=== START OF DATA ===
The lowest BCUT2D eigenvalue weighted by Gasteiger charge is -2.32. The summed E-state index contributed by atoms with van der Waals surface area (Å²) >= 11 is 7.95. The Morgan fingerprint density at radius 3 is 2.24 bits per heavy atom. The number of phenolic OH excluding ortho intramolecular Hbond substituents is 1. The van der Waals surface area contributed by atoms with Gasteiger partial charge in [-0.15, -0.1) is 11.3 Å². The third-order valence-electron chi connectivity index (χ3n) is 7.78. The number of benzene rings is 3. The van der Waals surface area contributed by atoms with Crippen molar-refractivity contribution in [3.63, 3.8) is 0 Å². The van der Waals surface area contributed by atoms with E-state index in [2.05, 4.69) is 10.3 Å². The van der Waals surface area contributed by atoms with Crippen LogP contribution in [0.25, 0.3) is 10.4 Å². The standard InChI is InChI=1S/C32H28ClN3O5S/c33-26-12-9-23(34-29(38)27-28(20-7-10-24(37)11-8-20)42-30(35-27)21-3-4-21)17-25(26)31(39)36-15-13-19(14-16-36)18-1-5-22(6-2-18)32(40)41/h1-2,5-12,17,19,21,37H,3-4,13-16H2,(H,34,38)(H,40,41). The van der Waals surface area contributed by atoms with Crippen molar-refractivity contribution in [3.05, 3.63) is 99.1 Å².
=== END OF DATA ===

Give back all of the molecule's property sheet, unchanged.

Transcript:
The lowest BCUT2D eigenvalue weighted by Gasteiger charge is -2.32. The summed E-state index contributed by atoms with van der Waals surface area (Å²) >= 11 is 7.95. The Morgan fingerprint density at radius 3 is 2.24 bits per heavy atom. The number of phenolic OH excluding ortho intramolecular Hbond substituents is 1. The van der Waals surface area contributed by atoms with Gasteiger partial charge in [-0.15, -0.1) is 11.3 Å². The third-order valence-electron chi connectivity index (χ3n) is 7.78. The number of benzene rings is 3. The van der Waals surface area contributed by atoms with Crippen molar-refractivity contribution in [3.63, 3.8) is 0 Å². The van der Waals surface area contributed by atoms with E-state index in [2.05, 4.69) is 10.3 Å². The van der Waals surface area contributed by atoms with Crippen LogP contribution in [0.25, 0.3) is 10.4 Å². The standard InChI is InChI=1S/C32H28ClN3O5S/c33-26-12-9-23(34-29(38)27-28(20-7-10-24(37)11-8-20)42-30(35-27)21-3-4-21)17-25(26)31(39)36-15-13-19(14-16-36)18-1-5-22(6-2-18)32(40)41/h1-2,5-12,17,19,21,37H,3-4,13-16H2,(H,34,38)(H,40,41). The van der Waals surface area contributed by atoms with Crippen molar-refractivity contribution in [3.05, 3.63) is 99.1 Å².